One step above the state of nature is to devise an ethics based purely on individual intuitions. (I will refer to this as intuitionism, which is an abuse of terminology in that I mean an ethical system rather than a metaethical stance.)  One might think that intuitionism is protective, in that the intuitions of some agents may lead them to realize that they should not sacrifice individuals for the common good.  However, history shows that this is not the case, especially among those with the power to force these sacrifices.  Intuitionism by this definition also fares rather poorly against the ethical quality criteria, most notably being inconsistent as well as arbitrary.

A third prevalent primitive ethics is theological voluntarism.  This is, of course, a very broad, ambiguous term, so I will by way of example perform my analysis specifically on Christianity.  I will assume that God does not provide direct ethical guidance (one cannot ask God what to do), therefore one needs to infer correct ethical choices from the Bible.  Theological voluntarism in this case is notoriously non-protective.  Individuals may be sacrificed at God’s whim to God’s ends.  It also fares extremely poorly against the ethical quality criteria, having serious problems with every category except universality.  In particular, it is incomplete, in that there are many modern ethical questions which are not anticipated in the bible, it contains many inconsistencies4,  contains many arbitrary quantities5, and is clearly biased6.  It is a sad irony that theological voluntarism is probably the system of ethics adopted by the majority of people on earth.

Systems of Notable Ethical Philosophers
Next let us consider two philosophers whose systems are primarily focused on the individual: Aristotle and Nietzsche, starting with the former.  Aristotle’s system is not explicitly protective, but since it is not consequentialist in any way, it contains no driving force to exploit individuals as a means to an end.  Therefore, I list it among the protective systems.  With regard to the other ethical quality criteria, Aristotle’s ethics does extremely well in my opinion.  Its only real weakness is with regard to ambiguity, in that it is not clear how to derive answers to moral questions in all cases from his principles; i.e., it is not clear how to apply Aristotle’s virtue ethics to difficult moral problems7.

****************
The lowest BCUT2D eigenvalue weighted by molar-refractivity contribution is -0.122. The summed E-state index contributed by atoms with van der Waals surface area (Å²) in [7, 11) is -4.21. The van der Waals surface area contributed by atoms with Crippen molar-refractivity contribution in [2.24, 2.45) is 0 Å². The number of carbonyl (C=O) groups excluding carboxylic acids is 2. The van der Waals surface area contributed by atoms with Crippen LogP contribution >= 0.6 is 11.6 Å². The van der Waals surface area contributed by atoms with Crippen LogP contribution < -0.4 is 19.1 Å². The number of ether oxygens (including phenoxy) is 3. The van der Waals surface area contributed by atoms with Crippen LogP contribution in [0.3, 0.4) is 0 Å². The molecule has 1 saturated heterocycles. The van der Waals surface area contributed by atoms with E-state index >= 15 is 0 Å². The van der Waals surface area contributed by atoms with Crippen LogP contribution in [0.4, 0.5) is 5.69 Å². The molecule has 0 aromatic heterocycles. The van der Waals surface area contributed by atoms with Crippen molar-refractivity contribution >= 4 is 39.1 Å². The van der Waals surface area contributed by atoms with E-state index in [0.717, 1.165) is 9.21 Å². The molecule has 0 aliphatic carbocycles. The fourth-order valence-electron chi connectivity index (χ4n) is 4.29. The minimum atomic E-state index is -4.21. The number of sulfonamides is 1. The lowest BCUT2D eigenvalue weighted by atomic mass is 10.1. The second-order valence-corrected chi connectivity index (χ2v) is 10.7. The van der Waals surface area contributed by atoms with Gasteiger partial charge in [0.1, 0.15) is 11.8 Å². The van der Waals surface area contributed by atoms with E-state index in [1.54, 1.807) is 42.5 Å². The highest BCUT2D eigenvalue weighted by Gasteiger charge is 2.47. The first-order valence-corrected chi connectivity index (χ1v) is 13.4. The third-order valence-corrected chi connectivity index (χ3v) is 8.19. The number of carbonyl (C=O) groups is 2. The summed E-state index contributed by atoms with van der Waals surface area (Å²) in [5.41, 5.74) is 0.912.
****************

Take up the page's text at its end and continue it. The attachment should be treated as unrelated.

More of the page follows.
Nietzche’s system is clearly not protective, as it offers the weak no protection from the powerful.  His system does moderately well against the ethical quality criteria, although not as well as Aristotle’s.  Nietzche’s main weakness is his theory’s aristocratic bias, which is implicit if not explicit (consider the parable of the lamb and birds of prey8), and certainly very significant.

Two additional philosophers who I would like to consider here are Hobbes and Kant.  The essence of Hobbes’ system I consider to be political voluntarism deriving from the absolute power of the sovereign9.   Hobbes’s system is clearly not protective, as the sovereign can ask individuals for sacrifice as he sees fit.  The power of the sovereign also leads to the other main weakness of his system, which is the arbitrariness of the sovereign’s decisions.

Kant’s is a difficult system to evaluate because he focused so much of his effort on explaining why we ought to act morally rather than what constitutes correct moral action.  The essence of his prescriptive theory I take to be derived from the categorical imperative10, with the assumption that as rational beings in any circumstance we must all derive the same conclusion if we reason correctly11.  I will also assume that Kant is protective, as implied by his equal moral worth for all individuals12.  Despite being protective, I find Kant’s theory to be extremely problematic when weighed against the ethical quality criteria.  Indeed, because there is no guarantee that the universal laws willed by different agents will be the same (practical reason not withstanding), Kant’s theory is potentially inconsistent.  Reliance on the human will is necessarily arbitrary.  His system is ambiguous in that it is not clear how to apply the categorical imperative to particular ethical questions.  Furthermore, it is not universal in that clearly it only applies to rational humans, and for the same reason it is biased, as animals clearly do not have “equal worth” to humans.